Meanwhile, little progress was made on treating patients at the earlier stage of the disease, where the first-line treatment was mostly intramuscular pentamidine. (Pentamidine is not suitable for use in stage 2 disease, as it does not reach sufficient concentrations in the brain. 4) Given the complexity of NECT, the recommendation to treat stage 1 patients with pentamidine remained, and only stage 2 HAT was treated with NECT. To determine whether patients were in stage 1 or 2, a lumbar puncture was necessary to discern whether parasites had invaded the central nervous system; the parasites would either be detected directly by microscopy or indirectly by raised levels of white blood cells in the cerebrospinal fluid, which indicate inflammatory changes. 5

In 1960, around the time of independence of most HAT-endemic countries, the reported number of HAT cases was low. The perceived low importance of sleeping sickness, new conflicts, and the challenge of building independent health systems led to a reduced effort to control trypanosomiasis; a subsequent slow but constant increase of cases resulted in an epidemic surge by the end of the 1980s. 6 Few international nongovernmental organizations were involved in HAT control activities—MSF being the most active of these—while the NSSCPs were poorly staffed and funded. At the turn of the twenty-first century, WHO developed a program to reduce disease transmission, reinforcing the NSSCPs and partnering with international stakeholders, including the two companies that produced all the drugs for HAT, Sanofi, and Bayer. The not-for-profit foundation DNDi was created in 2003 with the aim of contributing to the development of drugs for neglected patients, and HAT was one of the diseases initially targeted. Human African trypanosomiasis was selected in light of the field experience of medical doctors from MSF—one of the DNDi founding institutions—who were faced with the dilemma of using a lifesaving drug, melarsoprol, which killed 5% of patients. Drugs for Neglected Diseases initiative joined Epicenter and MSF in 2005 with the aim of improving treatment of HAT by completing the development of NECT by 2008. 7

Case searching steadily improved and the number of reported cases decreased, which, in 2012, enabled WHO to target HAT for elimination. 8 By the end of January 2012, a group of neglected tropical disease stakeholders launched the London Declaration, which aimed to support the recently defined WHO road map for neglected tropical diseases, helping to accelerate progress toward elimination or strongly reduce the prevalence of most neglected tropical diseases, including HAT. 9 Human African trypanosomiasis case numbers have reduced from a peak of 37,991 cases reported in 1998 to less than 1,000 cases reported annually since 2018.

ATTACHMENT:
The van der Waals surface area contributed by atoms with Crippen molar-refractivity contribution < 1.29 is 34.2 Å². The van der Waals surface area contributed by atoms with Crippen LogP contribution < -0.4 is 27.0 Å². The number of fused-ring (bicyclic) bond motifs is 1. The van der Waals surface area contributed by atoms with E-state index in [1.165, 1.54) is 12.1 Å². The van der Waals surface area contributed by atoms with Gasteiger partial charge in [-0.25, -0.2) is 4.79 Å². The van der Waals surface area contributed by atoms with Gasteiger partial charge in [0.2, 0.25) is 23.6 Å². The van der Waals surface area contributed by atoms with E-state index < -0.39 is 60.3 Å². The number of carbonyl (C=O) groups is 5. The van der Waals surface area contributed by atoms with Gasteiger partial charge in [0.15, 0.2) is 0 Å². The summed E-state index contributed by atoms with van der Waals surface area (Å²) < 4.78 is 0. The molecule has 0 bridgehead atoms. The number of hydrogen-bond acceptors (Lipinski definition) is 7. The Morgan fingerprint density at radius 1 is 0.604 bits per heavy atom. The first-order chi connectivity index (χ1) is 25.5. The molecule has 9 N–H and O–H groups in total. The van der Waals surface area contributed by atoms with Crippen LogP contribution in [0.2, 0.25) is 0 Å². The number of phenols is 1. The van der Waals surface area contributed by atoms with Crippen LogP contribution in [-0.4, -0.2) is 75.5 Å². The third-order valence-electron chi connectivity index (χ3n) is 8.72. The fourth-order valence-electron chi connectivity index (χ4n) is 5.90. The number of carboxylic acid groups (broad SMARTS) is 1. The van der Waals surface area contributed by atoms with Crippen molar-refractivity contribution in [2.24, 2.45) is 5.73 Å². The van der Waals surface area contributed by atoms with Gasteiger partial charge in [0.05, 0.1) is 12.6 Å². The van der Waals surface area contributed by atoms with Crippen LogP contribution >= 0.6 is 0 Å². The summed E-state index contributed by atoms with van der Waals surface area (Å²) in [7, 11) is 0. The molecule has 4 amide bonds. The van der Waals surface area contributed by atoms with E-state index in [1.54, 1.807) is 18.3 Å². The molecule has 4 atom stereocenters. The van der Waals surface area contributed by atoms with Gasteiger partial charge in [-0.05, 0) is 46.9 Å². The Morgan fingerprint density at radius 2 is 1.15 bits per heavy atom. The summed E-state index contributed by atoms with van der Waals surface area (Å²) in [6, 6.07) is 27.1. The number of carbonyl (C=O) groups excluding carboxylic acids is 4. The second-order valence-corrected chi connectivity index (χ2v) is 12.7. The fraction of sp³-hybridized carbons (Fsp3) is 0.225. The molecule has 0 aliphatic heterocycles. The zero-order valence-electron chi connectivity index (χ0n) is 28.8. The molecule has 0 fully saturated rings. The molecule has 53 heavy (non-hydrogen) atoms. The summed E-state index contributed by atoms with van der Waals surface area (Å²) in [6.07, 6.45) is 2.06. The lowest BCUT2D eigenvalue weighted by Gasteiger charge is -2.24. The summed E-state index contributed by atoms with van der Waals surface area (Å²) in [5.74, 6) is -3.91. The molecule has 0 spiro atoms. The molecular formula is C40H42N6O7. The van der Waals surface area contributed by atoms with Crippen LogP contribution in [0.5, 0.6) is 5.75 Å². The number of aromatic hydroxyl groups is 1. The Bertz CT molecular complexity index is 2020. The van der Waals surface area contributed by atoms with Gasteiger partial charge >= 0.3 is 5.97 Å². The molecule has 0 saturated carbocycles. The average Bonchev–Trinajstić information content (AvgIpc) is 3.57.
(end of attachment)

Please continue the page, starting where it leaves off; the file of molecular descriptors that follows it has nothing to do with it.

An opportunity for innovation.

The HAT platform, founded in August 2005, is constituted of key HAT stakeholders, such as NSSCPs, research centers in the most endemic countries, and international research partners. The World Health Organization participates as an observer. Following the results from NECT clinical research, the HAT platform updated the target product profile (TPP) for HAT drugs in 2010. One of the major requirements was a stage-independent and oral-only treatment. An oral treatment would be better adapted for use in the contexts where most HAT patients live: it would enable HAT treatment to be delivered on an outpatient basis, and require hospitalization only for those needing specialized management or monitoring.

After identification of the nitroimidazole family as potentially active against HAT, an extensive compound mining effort, searching among more than 700 nitroheterocycles, resulted in the rediscovery of fexinidazole. This broad spectrum antiparasitic was initially developed in the 1970s but later abandoned. Its in vivo activity against HAT had been identified in 1983, 10 and in 2006, DNDi selected fexinidazole for further preclinical development. 11 The phase 1 clinical program started in September 2009 and was completed in 2012. Healthy human subjects received single ascending doses, single fixed doses, or multiple ascending doses of orally administered fexinidazole according to different dosing regimens. The relative bioavailability of different oral formulations of fexinidazole, and the impact on bioavailability of different types of food, including meals similar to those generally available to affected populations, were also investigated. 12 The dosage was determined during phase 1, thus avoiding an additional phase 2 dose-ranging study, paving the way to a pivotal phase 2/3 clinical trial comparing the efficacy and safety of fexinidazole to NECT in advanced-stage adult patients with evidence of parasites. The first patient started treatment on October 7, 2012, in the Democratic Republic of the Congo (DRC). 13